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Market Research Report

Ultrafast Access Technologies: FTTH - G.fast - DOCSIS 3.1 - What Trade-offs Between Cost, Performance and Sustainability

Published by IDATE DigiWorld Product code 408025
Published Content info 37 Pages
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Ultrafast Access Technologies: FTTH - G.fast - DOCSIS 3.1 - What Trade-offs Between Cost, Performance and Sustainability
Published: December 1, 2016 Content info: 37 Pages
Description

This report provides a state of the art of the different ultrafast Internet access networks available today:

  • FTTH optical fibre networks;
  • Upgraded cable networks with coax in the last mile,
  • Copper twisted pair networks (phone lines).

This state of the art allows for a comparison of the different technologies' technical performance, and to measure the pros and cons of each.

The report gives readers a detailed snapshot of operators' current ultrafast broadband rollouts and future plans, for each class of technology.

It also delivers concise insights into the main technical, economic and strategic issues surrounding ultrafast access technologies.

Table of Contents
Product Code: M16505IN3

Table of Contents

1. Executive Summary

2. Methodology and definitions

  • 2.1. General methodology of IDATE reports
  • 2.2. Methodology specific to this report
  • 2.3. Definitions

3. Superfast and ultrafast technologies

  • 3.1. The different technical fixed line solutions capable of supplying a 1 Gbps connection
  • 3.2. Optical fibre
    • 3.2.1. A Fibre to the Home network
    • 3.2.2. The different FTTH network architectures
    • 3.2.3. Connection speeds available with FTTH
    • 3.2.4. Deploying FTTH optical fibre
  • 3.3. Networks with coaxial cable in the last mile
    • 3.3.1. Networks with coaxial cable in the last mile
    • 3.3.2. The DOCSIS standard
    • 3.3.3. DOCSIS 3.1: entering the Gigabit race
    • 3.3.4. Connection speeds available on the different network architectures
    • 3.3.5. FTTB/FTTLA network rollout constraints
  • 3.4. Copper pair networks
    • 3.4.1. An xDSL access network
    • 3.4.2. VDSL2
    • 3.4.3. VDSL2 rollout constraints
    • 3.4.4. Upgrading copper pair networks: Vectoring, G.fast
    • 3.4.5. Shortening copper lines
    • 3.4.6. Factors that influence maximum speeds on copper pair networks
  • 3.5. Issues surrounding the different fixed SFB technologies
    • 3.5.1. The transition from copper/coaxial technologies to FTTH

4. Rollout status and player strategies

  • 4.1. SFB rollouts using the copper pair
    • 4.1.1. Vectoring
    • 4.1.2. Shortening copper lines and G.fast
  • 4.2. DOCSIS 3.1 deployments
  • 4.3. FTTH rollouts

5. Outlook for UFB technologies

  • 5.1. Operators' strategies in terms of CAPEX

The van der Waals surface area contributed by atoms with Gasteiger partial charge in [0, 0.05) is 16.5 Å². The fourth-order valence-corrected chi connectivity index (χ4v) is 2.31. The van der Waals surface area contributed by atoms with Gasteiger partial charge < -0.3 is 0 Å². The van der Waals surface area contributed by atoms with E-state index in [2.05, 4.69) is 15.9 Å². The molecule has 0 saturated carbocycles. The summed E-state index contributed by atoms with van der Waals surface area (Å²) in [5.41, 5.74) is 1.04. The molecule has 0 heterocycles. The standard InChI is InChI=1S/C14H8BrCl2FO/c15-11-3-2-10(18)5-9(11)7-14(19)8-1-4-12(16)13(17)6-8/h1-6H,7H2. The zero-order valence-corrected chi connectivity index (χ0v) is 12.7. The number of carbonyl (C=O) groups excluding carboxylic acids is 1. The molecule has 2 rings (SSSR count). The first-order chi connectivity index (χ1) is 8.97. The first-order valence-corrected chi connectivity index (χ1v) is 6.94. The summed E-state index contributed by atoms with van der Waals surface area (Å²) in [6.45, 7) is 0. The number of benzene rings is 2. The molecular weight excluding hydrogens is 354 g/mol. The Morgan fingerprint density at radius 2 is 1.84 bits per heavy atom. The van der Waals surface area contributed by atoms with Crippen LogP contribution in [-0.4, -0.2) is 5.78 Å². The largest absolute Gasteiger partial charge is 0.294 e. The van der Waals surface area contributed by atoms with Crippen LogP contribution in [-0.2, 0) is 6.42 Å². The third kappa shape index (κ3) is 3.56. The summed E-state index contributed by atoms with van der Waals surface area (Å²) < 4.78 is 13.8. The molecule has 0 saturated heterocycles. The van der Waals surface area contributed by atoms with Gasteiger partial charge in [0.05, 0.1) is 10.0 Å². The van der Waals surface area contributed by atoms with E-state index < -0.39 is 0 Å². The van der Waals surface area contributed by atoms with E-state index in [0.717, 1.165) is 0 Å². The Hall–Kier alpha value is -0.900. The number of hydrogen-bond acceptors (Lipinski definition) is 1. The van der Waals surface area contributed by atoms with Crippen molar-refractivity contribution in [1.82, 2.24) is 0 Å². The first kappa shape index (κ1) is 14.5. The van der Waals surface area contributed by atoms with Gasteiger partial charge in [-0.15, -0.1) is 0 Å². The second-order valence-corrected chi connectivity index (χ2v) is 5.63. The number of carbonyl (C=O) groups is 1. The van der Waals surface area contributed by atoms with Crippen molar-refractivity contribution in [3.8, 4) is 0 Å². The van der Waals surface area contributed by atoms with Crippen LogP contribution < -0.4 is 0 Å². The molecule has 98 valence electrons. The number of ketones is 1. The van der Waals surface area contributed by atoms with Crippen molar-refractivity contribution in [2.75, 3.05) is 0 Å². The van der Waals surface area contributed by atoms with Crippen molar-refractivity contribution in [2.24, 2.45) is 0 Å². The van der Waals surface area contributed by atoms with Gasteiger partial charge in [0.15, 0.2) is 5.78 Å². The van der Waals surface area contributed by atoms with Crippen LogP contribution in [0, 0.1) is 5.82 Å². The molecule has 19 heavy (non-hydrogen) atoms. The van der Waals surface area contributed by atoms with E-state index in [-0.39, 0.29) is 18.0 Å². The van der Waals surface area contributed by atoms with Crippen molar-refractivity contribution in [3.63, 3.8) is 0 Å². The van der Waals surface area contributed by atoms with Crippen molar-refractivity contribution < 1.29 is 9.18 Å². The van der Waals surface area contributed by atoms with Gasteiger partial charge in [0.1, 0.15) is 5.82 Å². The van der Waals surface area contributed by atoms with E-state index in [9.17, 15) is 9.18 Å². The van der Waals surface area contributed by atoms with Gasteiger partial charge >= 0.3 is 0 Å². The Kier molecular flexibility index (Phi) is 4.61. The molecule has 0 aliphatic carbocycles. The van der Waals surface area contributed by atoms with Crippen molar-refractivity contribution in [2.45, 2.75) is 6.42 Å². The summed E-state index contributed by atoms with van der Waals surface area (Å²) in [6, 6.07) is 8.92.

• 5.2. "Sharing" copper lines for G.fast
  • 5.3. Are telephone lines obsolete?

Tables

  • Table 1: Comparison of the two PON technologies' properties
  • Table 2: Connection speeds and corresponding technical properties (indicative)
  • Table 3: Maximum connection speeds marketed by cable companies in the countries being examined
  • Table 4: Comparison of fixed SFB solutions' key parameters
  • Table 5: Theoretical maximum connection speeds supplied by Wi-Fi and Ethernet (by version)

Figures

  • Figure 1: Connecting optical fibre in the home: the example of an intermediate device between optical fibre and the subscriber box
  • Figure 2: The two main types of FTTH access network
  • Figure 3: Maximum distance a GPON optical fibre can reach, according to class (approx.)
  • Figure 4: Frequency spectrum on a cable network (EuroDOCSIS 3.0)
  • Figure 5: Architecture of an FTTB/ FTTLA network with coaxial link in the last mile
  • Figure 6: Frequencies used by the DOCSIS 3.0 and 3.1 standards
  • Figure 7: DSL technology access networks
  • Figure 8: Spectral width used by the different DSL technologies
  • Figure 9: Estimated evolution of the connection speeds supplied by the different copper pair, according to distance to the cabinet
  • Figure 10: Evolution of the different copper pair technologies, available connection speeds and maximum line length
  • Figure 11: How G.fast performs with/without Vectoring
  • Figure 12: Deutsche Telekom's different hybrid fibre/copper architectures
  • Figure 13: Suitability of VDSL-based solutions according to optical termination point
  • Figure 14: Outlook for connection speeds supplied by each type of technology in 2020
  • Figure 15: RFoG architecture from a cable network CMTS, with coax in the last mile
  • Figure 16: DOCSIS network architecture with a DPoE section
  • Figure 17: Evolution of subscribers and broadband products: cable companies vs. telcos
  • Figure 18: Map of cities with DOCSIS 3.1 " Gigabit" connections supplied by Comcast (and upcoming)
  • Figure 19: Google Fibre rollouts
  • Figure 20: Status of different current and future (medium-term) UFB technologies
  • Figure 21: Comparison of the different CAPEX required for FTTH and FTTDP rollouts

Companies referenced in this report

  • Altice
  • AT&T
  • Bright House Networks
  • BT
  • Cablevision
  • Cabovisão
  • CenturyLink
  • Charter Communications
  • Com Hem
  • Comcast
  • Cox
  • Deutsche Telekom
  • DirecTV
  • DNA
  • Euskaltel
  • Facebook
  • Google
  • Huawei
  • Kabel Deutschland Group
  • KBRO
  • LG U+
  • Liberty Global
  • Mediacom
  • NetCologne
  • Nokia
  • Nos
  • Numericable
  • ONO/Vodafone
  • Orange
  • Proximus
  • Rogers
  • SFR
  • SK Broadband
  • Suddenlink
  • Swisscom
  • Telecable
  • Telekom Austria
  • Telenet
  • Time Warner Cable/Charter
  • Unitymedia
  • Virgin Media
  • Voo
  • Windstream
  • Ziggo

Slideshow contents

  • Ultrafast access technologies
  • Outlook for ultrafast technologies
  • Status of ultrafast network rollouts
  • Ultrafast access strategies
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